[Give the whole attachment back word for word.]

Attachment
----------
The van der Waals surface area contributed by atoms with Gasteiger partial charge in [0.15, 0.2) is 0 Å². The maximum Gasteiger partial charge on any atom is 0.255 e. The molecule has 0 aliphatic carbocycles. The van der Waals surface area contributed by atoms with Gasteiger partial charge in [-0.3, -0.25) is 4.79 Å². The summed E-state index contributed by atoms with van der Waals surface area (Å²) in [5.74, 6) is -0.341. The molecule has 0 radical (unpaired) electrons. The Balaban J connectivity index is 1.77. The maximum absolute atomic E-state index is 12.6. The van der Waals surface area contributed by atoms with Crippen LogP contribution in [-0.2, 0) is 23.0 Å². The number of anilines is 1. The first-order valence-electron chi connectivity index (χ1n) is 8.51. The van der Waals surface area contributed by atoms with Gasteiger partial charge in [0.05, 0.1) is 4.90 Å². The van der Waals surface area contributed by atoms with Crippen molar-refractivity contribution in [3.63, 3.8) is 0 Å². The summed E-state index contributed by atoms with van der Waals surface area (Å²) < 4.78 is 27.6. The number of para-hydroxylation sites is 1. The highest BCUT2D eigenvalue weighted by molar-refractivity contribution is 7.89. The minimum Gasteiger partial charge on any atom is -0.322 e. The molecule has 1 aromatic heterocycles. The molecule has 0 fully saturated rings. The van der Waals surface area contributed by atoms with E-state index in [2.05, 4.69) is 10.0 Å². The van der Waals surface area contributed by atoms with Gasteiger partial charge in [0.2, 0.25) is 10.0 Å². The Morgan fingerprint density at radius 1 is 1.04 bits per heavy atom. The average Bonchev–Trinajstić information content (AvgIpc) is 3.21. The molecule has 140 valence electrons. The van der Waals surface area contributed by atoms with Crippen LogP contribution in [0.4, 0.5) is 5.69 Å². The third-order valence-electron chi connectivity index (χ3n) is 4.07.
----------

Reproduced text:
The van der Waals surface area contributed by atoms with Gasteiger partial charge in [0.15, 0.2) is 0 Å². The maximum Gasteiger partial charge on any atom is 0.255 e. The molecule has 0 aliphatic carbocycles. The van der Waals surface area contributed by atoms with Gasteiger partial charge in [-0.3, -0.25) is 4.79 Å². The summed E-state index contributed by atoms with van der Waals surface area (Å²) in [5.74, 6) is -0.341. The molecule has 0 radical (unpaired) electrons. The Balaban J connectivity index is 1.77. The maximum absolute atomic E-state index is 12.6. The van der Waals surface area contributed by atoms with Crippen LogP contribution in [-0.2, 0) is 23.0 Å². The number of anilines is 1. The first-order valence-electron chi connectivity index (χ1n) is 8.51. The van der Waals surface area contributed by atoms with Gasteiger partial charge in [0.05, 0.1) is 4.90 Å². The van der Waals surface area contributed by atoms with Crippen molar-refractivity contribution in [3.63, 3.8) is 0 Å². The summed E-state index contributed by atoms with van der Waals surface area (Å²) < 4.78 is 27.6. The number of para-hydroxylation sites is 1. The highest BCUT2D eigenvalue weighted by molar-refractivity contribution is 7.89. The minimum Gasteiger partial charge on any atom is -0.322 e. The molecule has 1 aromatic heterocycles. The molecule has 0 fully saturated rings. The van der Waals surface area contributed by atoms with E-state index in [2.05, 4.69) is 10.0 Å². The van der Waals surface area contributed by atoms with Gasteiger partial charge in [0.2, 0.25) is 10.0 Å². The Morgan fingerprint density at radius 1 is 1.04 bits per heavy atom. The average Bonchev–Trinajstić information content (AvgIpc) is 3.21. The molecule has 140 valence electrons. The van der Waals surface area contributed by atoms with Crippen LogP contribution in [0.4, 0.5) is 5.69 Å². The third-order valence-electron chi connectivity index (χ3n) is 4.07.